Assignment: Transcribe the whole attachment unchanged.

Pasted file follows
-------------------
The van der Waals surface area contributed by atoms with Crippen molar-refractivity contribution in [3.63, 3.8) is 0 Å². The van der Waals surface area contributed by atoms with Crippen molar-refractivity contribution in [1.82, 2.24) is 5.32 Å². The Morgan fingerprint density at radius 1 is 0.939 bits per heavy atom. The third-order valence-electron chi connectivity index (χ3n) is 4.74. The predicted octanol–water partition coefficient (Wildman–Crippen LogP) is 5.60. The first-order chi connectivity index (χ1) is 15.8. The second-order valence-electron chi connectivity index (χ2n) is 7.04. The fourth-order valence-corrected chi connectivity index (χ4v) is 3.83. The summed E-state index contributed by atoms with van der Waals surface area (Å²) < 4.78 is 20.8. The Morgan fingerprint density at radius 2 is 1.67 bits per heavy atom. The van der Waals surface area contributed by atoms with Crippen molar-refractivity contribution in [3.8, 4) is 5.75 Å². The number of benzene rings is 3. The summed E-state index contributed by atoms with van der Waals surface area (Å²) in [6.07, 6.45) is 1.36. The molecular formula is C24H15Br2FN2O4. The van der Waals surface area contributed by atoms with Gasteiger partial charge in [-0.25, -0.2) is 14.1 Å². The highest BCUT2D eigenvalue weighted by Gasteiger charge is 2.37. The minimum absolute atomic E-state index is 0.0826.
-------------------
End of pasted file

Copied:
The van der Waals surface area contributed by atoms with Crippen molar-refractivity contribution in [3.63, 3.8) is 0 Å². The van der Waals surface area contributed by atoms with Crippen molar-refractivity contribution in [1.82, 2.24) is 5.32 Å². The Morgan fingerprint density at radius 1 is 0.939 bits per heavy atom. The third-order valence-electron chi connectivity index (χ3n) is 4.74. The predicted octanol–water partition coefficient (Wildman–Crippen LogP) is 5.60. The first-order chi connectivity index (χ1) is 15.8. The second-order valence-electron chi connectivity index (χ2n) is 7.04. The fourth-order valence-corrected chi connectivity index (χ4v) is 3.83. The summed E-state index contributed by atoms with van der Waals surface area (Å²) < 4.78 is 20.8. The Morgan fingerprint density at radius 2 is 1.67 bits per heavy atom. The van der Waals surface area contributed by atoms with Crippen molar-refractivity contribution in [3.8, 4) is 5.75 Å². The number of benzene rings is 3. The summed E-state index contributed by atoms with van der Waals surface area (Å²) in [6.07, 6.45) is 1.36. The molecular formula is C24H15Br2FN2O4. The van der Waals surface area contributed by atoms with Gasteiger partial charge in [-0.25, -0.2) is 14.1 Å². The highest BCUT2D eigenvalue weighted by Gasteiger charge is 2.37. The minimum absolute atomic E-state index is 0.0826.